For over a century, the Brady Urological Institute has led the world in urologic care, research and education. Since our founding, we’ve continued to be the epicenter of all things urology. We’ve pioneered some of the most impactful discoveries in the field, including the nerve-sparing prostatectomy and the first human gene mutation in prostate cancer. Our fabled history includes titans in the field of urology, like Hugh Hampton Young, William W. Scott and Patrick C. Walsh. Meet the department and research directors who have shaped our course:
Patrick C. Walsh
Dr. Patrick Walsh is recognized as a world leader for his pioneering work in prostate cancer diagnosis and treatment. He served as the professor and director of the Brady Urological Institute for over 30 years. He is best known for the development of the anatomic approach to radical prostatectomy, which involves nerve-sparing techniques that have reduced the probability of impotence and incontinence.
He has also made major contributions to the basic understanding of benign and malignant neoplasms of the prostate. Along with co-workers, he was the first to describe the 5 alpha-reductase enzyme deficiency, develop an experimental technique for the induction of benign prostatic hyperplasia, demonstrate the influence of reversible androgen deprivation on BPH and characterize hereditary prostatic cancer.
He has served on numerous editorial boards and has authored several best-selling, easy-to-read guides for those battling prostate cancer.
William W. Scott
Dr. William Scott is credited with introducing basic science to the field of urology. His ability to fuse patient care with research transformed how urological conditions were understood and treated.
His approach to urology is best summarized by longtime colleague Don Coffey, who noted: “They gave you a key to the OR, a key to the laboratory, a key to the library, and you were told to ‘come back in four years and tell me what you learned.’”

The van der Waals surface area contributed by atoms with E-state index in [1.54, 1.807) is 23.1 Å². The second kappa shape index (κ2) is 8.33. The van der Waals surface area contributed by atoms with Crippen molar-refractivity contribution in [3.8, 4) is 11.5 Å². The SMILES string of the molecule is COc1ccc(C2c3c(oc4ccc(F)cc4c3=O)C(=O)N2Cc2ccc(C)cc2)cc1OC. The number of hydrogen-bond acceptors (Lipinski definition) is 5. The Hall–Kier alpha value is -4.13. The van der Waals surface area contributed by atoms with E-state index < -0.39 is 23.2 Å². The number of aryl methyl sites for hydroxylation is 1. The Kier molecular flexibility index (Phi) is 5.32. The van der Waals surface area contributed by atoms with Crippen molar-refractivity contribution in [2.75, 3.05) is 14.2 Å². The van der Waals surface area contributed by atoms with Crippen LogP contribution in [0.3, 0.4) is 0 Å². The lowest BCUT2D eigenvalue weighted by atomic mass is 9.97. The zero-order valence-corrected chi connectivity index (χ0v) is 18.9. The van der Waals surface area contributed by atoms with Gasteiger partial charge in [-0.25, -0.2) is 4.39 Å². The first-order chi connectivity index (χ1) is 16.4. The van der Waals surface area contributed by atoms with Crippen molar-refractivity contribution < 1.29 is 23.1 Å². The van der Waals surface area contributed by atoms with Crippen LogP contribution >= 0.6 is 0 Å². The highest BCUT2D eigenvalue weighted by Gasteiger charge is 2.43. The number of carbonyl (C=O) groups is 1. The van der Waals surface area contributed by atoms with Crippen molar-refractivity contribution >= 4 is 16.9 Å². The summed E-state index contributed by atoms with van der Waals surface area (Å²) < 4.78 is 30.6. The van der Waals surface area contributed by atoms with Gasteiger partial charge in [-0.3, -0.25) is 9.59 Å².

Under his leadership, education evolved at the Brady Urological Institute. Residents were expected to take responsibility for their own education; exhibit initiative, dedication and drive for excellence; and seek achievement. Dr. Scott was a passionate teacher who knew all of his residents, their spouses and their children.
Hugh H. Young
Dr. Hugh Hampton Young is widely regarded as the father of modern urology. Among many groundbreaking milestones, he is credited with beginning the country's premier urology residency and achieving the first-ever cure for prostate cancer—with radical perineal prostatectomy, a surgical procedure he invented.
Dr. Young was a visionary of the field: Long before the importance of early detection was widely known, he advocated for screening. He developed novel techniques to remove cancer and was among the first to use radiation therapy to treat urological diseases.
With the help of one grateful patient, Jim Buchanan Brady, Dr. Young created the country’s first dedicated urological research hospital.
Past Research Chairmen
Donald S. Coffey
Donald Coffey is a gifted mentor and brilliant scientist who led research at the Brady Urological Institute for over three decades.
His storied legacy includes some of the field’s most significant discoveries, such as the nuclear matrix of cells.
But among his numerous achievements, the most important is that he attracted, inspired and trained countless students. “Today, when one looks at the leaders in urological research, every one of them has the imprint of Don Coffey, one way or another,” says Alan Partin, director of the Brady Urological Institute.
Charles Tesar ushered in a new era of scientific breakthroughs by designing and planning what a modern lab should look like.
During his time as the laboratory director, he trained and supported over 50 budding investigators. Additionally, he came to be known as a talented cartoonist, sharing his wonderful sense of humor with his colleagues.
Honors he was awarded during his long and fruitful career include a research fellowship at the Columbia University College of Physicians and Surgeons, a senior Fulbright Scholar Program grant for the Jules Bordet Institute in Belgium and a fellowship at the American Association for the Advancement of Science in Washington, D.C.
H.G. Williams-Ashman helped research flourish at the Brady Urological Institute. As the first research director, he established Brady’s international reputation as a scientific powerhouse.
The principal research advances made by Williams-Ashman and his coworkers over the five-year period from 1964 to 1969 were polyamine metabolism in the prostate gland and other mammalian organs; deoxyribonucleic acid synthesis in testis and prostate; hormonal regulation of protein synthesis; mechanisms of semen coagulation; and studies on male accessory genital gland metabolism, including fructose and nucleotide.